(New York) - Governments concerned about war crimes and crimes against humanity in Burma should move beyond mere condemnation and establish a United Nations commission of inquiry as follow-up to a UN expert's report on Burma released today, Human Rights Watch said today. In a letter to European Union High Representative Catherine Ashton released today, Human Rights Watch called for Ashton and the EU to back the report of the UN special rapporteur on Burma, Thomas Quintana, and show leadership in support of a commission of inquiry.
More than 12 countries have publicly supported a commission of inquiry into violations of international humanitarian and human rights law in Burma, including EU member states such as the United Kingdom, France, Netherlands, the Czech Republic, Slovakia, Ireland, as well as the United States and Canada. The EU is the lead sponsor of the annual Burma resolution at the UN General Assembly, which is currently in session in New York.
"Expressions of support for a UN commission of inquiry in Burma are mere lip service if not followed-up by action at the highest levels of the EU," said Lotte Leicht, EU director at Human Rights Watch. "A commission of inquiry needs determined diplomatic engagement by EU institutions, the 27 member states, and others to rally global support for a successful UN resolution."
In its letter, Human Rights Watch expressed disappointment with Ashton's apparent lack of interest in strong and timely EU action on a commission of inquiry in Burma. Human Rights Watch urged Ashton to provide leadership and coordinate demarches to mobilize support for a commission of inquiry. Based on past experience, such as establishing a commission of inquiry for Darfur in Sudan, the EU's determination to act on accountability issues at the UN can produce results, Human Rights Watch said.
Burma's security forces have committed deliberate attacks on civilians, summary executions, sexual violence, torture, use of child soldiers, attacks on populations' food supplies, forced displacement of populations, and use of anti-personnel landmines. Ethnic minority armed groups have been responsible for summary executions, used child soldiers, and deployed anti-personnel landmines. These abuses have gone unpunished for decades.
"After almost 20 years of UN resolutions condemning what amounts to war crimes in Burma, real accountability is needed to end the cycle of impunity," said Leicht. "Burma's courageous civil society activists, monks, students, ethnic minorities, and opposition leaders have called for an international commission of inquiry. They won't get a democratic government on November 7, but the UN can take a first step to ensure justice and that it will no longer be cost-free to continue committing human rights abuses."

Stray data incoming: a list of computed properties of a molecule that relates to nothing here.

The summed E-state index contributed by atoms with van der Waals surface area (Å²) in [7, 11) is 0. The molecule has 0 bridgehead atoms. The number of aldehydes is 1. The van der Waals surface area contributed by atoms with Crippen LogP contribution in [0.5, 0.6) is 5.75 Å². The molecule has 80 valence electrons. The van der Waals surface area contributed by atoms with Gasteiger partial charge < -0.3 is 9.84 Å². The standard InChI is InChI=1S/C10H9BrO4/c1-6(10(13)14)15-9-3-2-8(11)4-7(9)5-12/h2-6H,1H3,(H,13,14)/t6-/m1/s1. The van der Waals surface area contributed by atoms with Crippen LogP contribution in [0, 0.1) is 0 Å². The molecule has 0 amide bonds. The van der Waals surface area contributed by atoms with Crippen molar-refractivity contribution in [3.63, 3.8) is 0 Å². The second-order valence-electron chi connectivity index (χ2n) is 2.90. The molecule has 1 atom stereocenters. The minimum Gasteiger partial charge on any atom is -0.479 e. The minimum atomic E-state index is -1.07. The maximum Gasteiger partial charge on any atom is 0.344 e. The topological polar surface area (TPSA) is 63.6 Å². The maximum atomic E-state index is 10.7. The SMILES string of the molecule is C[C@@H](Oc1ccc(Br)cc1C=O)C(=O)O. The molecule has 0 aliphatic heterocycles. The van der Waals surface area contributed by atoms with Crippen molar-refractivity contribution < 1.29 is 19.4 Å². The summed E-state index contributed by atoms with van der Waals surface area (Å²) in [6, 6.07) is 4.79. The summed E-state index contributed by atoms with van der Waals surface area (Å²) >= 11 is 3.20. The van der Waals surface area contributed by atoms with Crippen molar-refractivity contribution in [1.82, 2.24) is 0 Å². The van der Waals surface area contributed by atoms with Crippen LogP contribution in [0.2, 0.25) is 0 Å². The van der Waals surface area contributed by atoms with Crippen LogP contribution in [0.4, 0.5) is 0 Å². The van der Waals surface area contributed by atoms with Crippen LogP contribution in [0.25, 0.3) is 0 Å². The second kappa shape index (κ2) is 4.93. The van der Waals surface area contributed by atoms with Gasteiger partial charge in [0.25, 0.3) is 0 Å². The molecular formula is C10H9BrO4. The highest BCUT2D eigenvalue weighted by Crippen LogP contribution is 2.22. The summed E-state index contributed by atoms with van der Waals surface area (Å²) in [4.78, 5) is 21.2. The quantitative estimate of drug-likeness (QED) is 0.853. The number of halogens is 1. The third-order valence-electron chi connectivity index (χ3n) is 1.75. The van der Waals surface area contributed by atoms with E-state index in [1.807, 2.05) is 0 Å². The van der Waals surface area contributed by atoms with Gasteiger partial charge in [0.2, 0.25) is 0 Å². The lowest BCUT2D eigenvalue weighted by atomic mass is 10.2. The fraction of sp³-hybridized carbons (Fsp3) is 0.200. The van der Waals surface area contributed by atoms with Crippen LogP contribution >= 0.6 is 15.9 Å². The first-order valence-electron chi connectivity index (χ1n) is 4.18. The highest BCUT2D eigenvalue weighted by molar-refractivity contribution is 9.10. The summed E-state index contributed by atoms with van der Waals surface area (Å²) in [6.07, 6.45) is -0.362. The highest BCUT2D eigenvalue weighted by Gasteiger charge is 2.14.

In his latest report released on October 18, Quintana expanded and strengthened his call for a commission of inquiry. His report states: "If the Government fails to assume this responsibility [to investigate international crimes], then the responsibility falls to the international community... [T]he United Nations can establish a commission of inquiry into crimes against humanity through resolutions adopted by the Human Rights Council, the General Assembly or the Security Council, or the Secretary-General could establish it on his own initiative. Justice and accountability are the very foundation of the United Nations system rooted in the Universal Declaration of Human Rights which calls for an international order in which the rights and freedoms set out in the Declaration can be fully realized. Failing to act on accountability in Myanmar will embolden the perpetrators of international crimes and further postpone long-overdue justice."
"Combating impunity for war crimes is one of the EU's stated priorities, and its 27 member states and the high representative should heed Quintana's call for justice by vigorously pursuing the establishment of an international commission of inquiry," said Leicht. "Victims of international crimes in Burma deserve nothing less."